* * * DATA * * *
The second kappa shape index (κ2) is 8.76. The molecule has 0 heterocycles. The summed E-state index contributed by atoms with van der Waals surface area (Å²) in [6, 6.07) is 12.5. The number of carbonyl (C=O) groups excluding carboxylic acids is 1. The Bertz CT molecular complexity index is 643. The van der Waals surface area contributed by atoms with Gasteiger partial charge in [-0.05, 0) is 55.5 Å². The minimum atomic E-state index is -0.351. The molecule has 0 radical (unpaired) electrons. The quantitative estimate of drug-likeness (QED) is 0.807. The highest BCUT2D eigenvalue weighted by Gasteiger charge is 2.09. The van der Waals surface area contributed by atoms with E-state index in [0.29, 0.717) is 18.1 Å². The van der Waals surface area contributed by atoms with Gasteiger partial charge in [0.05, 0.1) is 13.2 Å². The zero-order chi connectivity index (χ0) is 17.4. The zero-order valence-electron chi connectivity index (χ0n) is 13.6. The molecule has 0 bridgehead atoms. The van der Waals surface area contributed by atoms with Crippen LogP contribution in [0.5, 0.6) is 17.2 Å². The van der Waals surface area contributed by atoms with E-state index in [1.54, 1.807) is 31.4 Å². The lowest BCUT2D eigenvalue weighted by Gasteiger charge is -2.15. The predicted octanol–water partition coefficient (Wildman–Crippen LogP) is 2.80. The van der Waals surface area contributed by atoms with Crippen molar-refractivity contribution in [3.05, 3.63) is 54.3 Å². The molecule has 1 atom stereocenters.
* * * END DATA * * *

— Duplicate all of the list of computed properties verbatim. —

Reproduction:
The second kappa shape index (κ2) is 8.76. The molecule has 0 heterocycles. The summed E-state index contributed by atoms with van der Waals surface area (Å²) in [6, 6.07) is 12.5. The number of carbonyl (C=O) groups excluding carboxylic acids is 1. The Bertz CT molecular complexity index is 643. The van der Waals surface area contributed by atoms with Gasteiger partial charge in [-0.05, 0) is 55.5 Å². The minimum atomic E-state index is -0.351. The molecule has 0 radical (unpaired) electrons. The quantitative estimate of drug-likeness (QED) is 0.807. The highest BCUT2D eigenvalue weighted by Gasteiger charge is 2.09. The van der Waals surface area contributed by atoms with E-state index in [0.29, 0.717) is 18.1 Å². The van der Waals surface area contributed by atoms with Gasteiger partial charge in [0.05, 0.1) is 13.2 Å². The zero-order chi connectivity index (χ0) is 17.4. The zero-order valence-electron chi connectivity index (χ0n) is 13.6. The molecule has 0 bridgehead atoms. The van der Waals surface area contributed by atoms with Crippen LogP contribution in [0.5, 0.6) is 17.2 Å². The van der Waals surface area contributed by atoms with E-state index in [1.54, 1.807) is 31.4 Å². The lowest BCUT2D eigenvalue weighted by Gasteiger charge is -2.15. The predicted octanol–water partition coefficient (Wildman–Crippen LogP) is 2.80. The van der Waals surface area contributed by atoms with Crippen molar-refractivity contribution in [3.05, 3.63) is 54.3 Å². The molecule has 1 atom stereocenters.